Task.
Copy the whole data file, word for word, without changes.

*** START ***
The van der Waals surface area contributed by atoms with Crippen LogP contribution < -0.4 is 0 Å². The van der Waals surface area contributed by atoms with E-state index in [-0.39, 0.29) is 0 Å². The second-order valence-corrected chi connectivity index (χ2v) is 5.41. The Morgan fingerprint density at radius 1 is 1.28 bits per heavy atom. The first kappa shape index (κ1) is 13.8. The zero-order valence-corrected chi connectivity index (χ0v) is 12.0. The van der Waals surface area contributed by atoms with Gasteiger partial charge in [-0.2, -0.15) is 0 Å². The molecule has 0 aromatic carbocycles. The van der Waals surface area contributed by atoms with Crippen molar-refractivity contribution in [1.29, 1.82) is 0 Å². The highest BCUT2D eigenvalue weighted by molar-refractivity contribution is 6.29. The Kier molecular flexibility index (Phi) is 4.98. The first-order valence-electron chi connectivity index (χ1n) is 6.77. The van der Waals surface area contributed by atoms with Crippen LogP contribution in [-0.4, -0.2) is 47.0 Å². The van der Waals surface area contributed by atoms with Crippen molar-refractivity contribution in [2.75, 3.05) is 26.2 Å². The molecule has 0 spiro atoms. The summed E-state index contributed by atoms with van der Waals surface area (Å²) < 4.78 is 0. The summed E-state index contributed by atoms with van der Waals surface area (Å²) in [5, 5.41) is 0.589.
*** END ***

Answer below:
The van der Waals surface area contributed by atoms with Crippen LogP contribution < -0.4 is 0 Å². The van der Waals surface area contributed by atoms with E-state index in [-0.39, 0.29) is 0 Å². The second-order valence-corrected chi connectivity index (χ2v) is 5.41. The Morgan fingerprint density at radius 1 is 1.28 bits per heavy atom. The first kappa shape index (κ1) is 13.8. The zero-order valence-corrected chi connectivity index (χ0v) is 12.0. The van der Waals surface area contributed by atoms with Gasteiger partial charge in [-0.2, -0.15) is 0 Å². The molecule has 0 aromatic carbocycles. The van der Waals surface area contributed by atoms with Crippen molar-refractivity contribution in [1.29, 1.82) is 0 Å². The highest BCUT2D eigenvalue weighted by molar-refractivity contribution is 6.29. The Kier molecular flexibility index (Phi) is 4.98. The first-order valence-electron chi connectivity index (χ1n) is 6.77. The van der Waals surface area contributed by atoms with Crippen LogP contribution in [-0.4, -0.2) is 47.0 Å². The van der Waals surface area contributed by atoms with Crippen molar-refractivity contribution in [2.75, 3.05) is 26.2 Å². The molecule has 0 spiro atoms. The summed E-state index contributed by atoms with van der Waals surface area (Å²) < 4.78 is 0. The summed E-state index contributed by atoms with van der Waals surface area (Å²) in [5, 5.41) is 0.589.